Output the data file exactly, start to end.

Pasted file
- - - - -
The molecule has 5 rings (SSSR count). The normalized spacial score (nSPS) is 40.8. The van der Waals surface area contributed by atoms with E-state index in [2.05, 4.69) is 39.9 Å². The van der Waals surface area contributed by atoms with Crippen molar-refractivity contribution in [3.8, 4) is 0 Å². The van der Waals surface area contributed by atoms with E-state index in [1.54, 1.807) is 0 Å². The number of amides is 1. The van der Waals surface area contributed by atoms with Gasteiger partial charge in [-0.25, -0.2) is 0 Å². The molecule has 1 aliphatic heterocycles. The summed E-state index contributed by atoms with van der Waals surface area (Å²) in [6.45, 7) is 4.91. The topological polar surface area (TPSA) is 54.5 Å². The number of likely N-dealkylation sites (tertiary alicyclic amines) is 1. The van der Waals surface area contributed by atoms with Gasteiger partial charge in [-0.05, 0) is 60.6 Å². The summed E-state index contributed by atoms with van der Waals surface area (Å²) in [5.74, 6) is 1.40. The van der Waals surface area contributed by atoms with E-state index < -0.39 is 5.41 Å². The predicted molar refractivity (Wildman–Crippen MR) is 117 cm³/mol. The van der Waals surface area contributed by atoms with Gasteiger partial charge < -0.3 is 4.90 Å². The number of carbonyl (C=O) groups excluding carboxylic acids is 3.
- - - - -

The molecule has 5 rings (SSSR count). The normalized spacial score (nSPS) is 40.8. The van der Waals surface area contributed by atoms with E-state index in [2.05, 4.69) is 39.9 Å². The van der Waals surface area contributed by atoms with Crippen molar-refractivity contribution in [3.8, 4) is 0 Å². The van der Waals surface area contributed by atoms with E-state index in [1.54, 1.807) is 0 Å². The number of amides is 1. The van der Waals surface area contributed by atoms with Gasteiger partial charge in [-0.25, -0.2) is 0 Å². The molecule has 1 aliphatic heterocycles. The summed E-state index contributed by atoms with van der Waals surface area (Å²) in [6.45, 7) is 4.91. The topological polar surface area (TPSA) is 54.5 Å². The number of likely N-dealkylation sites (tertiary alicyclic amines) is 1. The van der Waals surface area contributed by atoms with Gasteiger partial charge in [-0.05, 0) is 60.6 Å². The summed E-state index contributed by atoms with van der Waals surface area (Å²) in [5.74, 6) is 1.40. The van der Waals surface area contributed by atoms with E-state index < -0.39 is 5.41 Å². The predicted molar refractivity (Wildman–Crippen MR) is 117 cm³/mol. The van der Waals surface area contributed by atoms with Gasteiger partial charge < -0.3 is 4.90 Å². The number of carbonyl (C=O) groups excluding carboxylic acids is 3.